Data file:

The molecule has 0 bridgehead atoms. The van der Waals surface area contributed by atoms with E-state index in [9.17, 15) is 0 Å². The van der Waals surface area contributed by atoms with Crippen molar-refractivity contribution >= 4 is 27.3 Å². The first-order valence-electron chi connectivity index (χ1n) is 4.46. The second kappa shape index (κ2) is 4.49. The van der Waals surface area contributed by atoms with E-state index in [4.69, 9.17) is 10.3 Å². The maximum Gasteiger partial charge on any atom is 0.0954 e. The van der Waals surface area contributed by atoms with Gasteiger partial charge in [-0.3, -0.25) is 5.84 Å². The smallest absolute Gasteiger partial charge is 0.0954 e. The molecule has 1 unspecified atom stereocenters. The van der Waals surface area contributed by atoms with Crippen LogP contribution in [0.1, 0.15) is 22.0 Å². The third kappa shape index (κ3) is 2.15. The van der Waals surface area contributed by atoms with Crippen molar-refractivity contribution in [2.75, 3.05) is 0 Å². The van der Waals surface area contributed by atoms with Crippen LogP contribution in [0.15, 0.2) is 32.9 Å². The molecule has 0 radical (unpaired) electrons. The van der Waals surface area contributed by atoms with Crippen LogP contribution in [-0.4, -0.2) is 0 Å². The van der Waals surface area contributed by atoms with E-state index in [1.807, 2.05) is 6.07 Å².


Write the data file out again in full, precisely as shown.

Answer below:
The molecule has 0 bridgehead atoms. The van der Waals surface area contributed by atoms with E-state index in [9.17, 15) is 0 Å². The van der Waals surface area contributed by atoms with Crippen molar-refractivity contribution >= 4 is 27.3 Å². The first-order valence-electron chi connectivity index (χ1n) is 4.46. The second kappa shape index (κ2) is 4.49. The van der Waals surface area contributed by atoms with E-state index in [4.69, 9.17) is 10.3 Å². The maximum Gasteiger partial charge on any atom is 0.0954 e. The van der Waals surface area contributed by atoms with Gasteiger partial charge in [-0.3, -0.25) is 5.84 Å². The smallest absolute Gasteiger partial charge is 0.0954 e. The molecule has 1 unspecified atom stereocenters. The van der Waals surface area contributed by atoms with Crippen LogP contribution in [0.1, 0.15) is 22.0 Å². The third kappa shape index (κ3) is 2.15. The van der Waals surface area contributed by atoms with Crippen molar-refractivity contribution in [2.75, 3.05) is 0 Å². The van der Waals surface area contributed by atoms with Crippen LogP contribution in [0.15, 0.2) is 32.9 Å². The molecule has 0 radical (unpaired) electrons. The van der Waals surface area contributed by atoms with Crippen LogP contribution in [-0.4, -0.2) is 0 Å². The van der Waals surface area contributed by atoms with E-state index in [1.807, 2.05) is 6.07 Å².